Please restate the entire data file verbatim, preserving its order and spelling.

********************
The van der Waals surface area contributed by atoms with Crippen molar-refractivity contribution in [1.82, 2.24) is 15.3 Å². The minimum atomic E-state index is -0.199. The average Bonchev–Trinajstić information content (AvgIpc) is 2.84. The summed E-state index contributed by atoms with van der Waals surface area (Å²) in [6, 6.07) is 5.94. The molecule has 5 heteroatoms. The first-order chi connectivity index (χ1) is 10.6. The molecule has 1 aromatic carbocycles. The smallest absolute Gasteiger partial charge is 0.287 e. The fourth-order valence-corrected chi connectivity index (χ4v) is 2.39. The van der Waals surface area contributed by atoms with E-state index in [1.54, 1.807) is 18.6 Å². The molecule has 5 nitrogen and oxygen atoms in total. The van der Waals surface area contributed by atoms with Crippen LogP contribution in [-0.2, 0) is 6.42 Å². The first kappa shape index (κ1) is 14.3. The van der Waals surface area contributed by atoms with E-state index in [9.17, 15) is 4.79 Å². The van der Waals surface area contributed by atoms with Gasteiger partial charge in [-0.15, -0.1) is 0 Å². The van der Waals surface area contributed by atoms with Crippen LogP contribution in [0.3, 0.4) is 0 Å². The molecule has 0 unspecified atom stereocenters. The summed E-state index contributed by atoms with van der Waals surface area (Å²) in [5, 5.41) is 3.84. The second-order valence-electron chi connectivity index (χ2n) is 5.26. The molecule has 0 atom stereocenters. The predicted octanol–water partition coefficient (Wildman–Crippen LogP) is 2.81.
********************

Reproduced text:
The van der Waals surface area contributed by atoms with Crippen molar-refractivity contribution in [1.82, 2.24) is 15.3 Å². The minimum atomic E-state index is -0.199. The average Bonchev–Trinajstić information content (AvgIpc) is 2.84. The summed E-state index contributed by atoms with van der Waals surface area (Å²) in [6, 6.07) is 5.94. The molecule has 5 heteroatoms. The first-order chi connectivity index (χ1) is 10.6. The molecule has 1 aromatic carbocycles. The smallest absolute Gasteiger partial charge is 0.287 e. The fourth-order valence-corrected chi connectivity index (χ4v) is 2.39. The van der Waals surface area contributed by atoms with E-state index in [1.54, 1.807) is 18.6 Å². The molecule has 5 nitrogen and oxygen atoms in total. The van der Waals surface area contributed by atoms with Crippen LogP contribution in [-0.2, 0) is 6.42 Å². The first kappa shape index (κ1) is 14.3. The van der Waals surface area contributed by atoms with E-state index in [9.17, 15) is 4.79 Å². The van der Waals surface area contributed by atoms with Gasteiger partial charge in [-0.15, -0.1) is 0 Å². The van der Waals surface area contributed by atoms with Crippen LogP contribution in [0.3, 0.4) is 0 Å². The molecule has 0 unspecified atom stereocenters. The summed E-state index contributed by atoms with van der Waals surface area (Å²) in [5, 5.41) is 3.84. The second-order valence-electron chi connectivity index (χ2n) is 5.26. The molecule has 0 atom stereocenters. The predicted octanol–water partition coefficient (Wildman–Crippen LogP) is 2.81.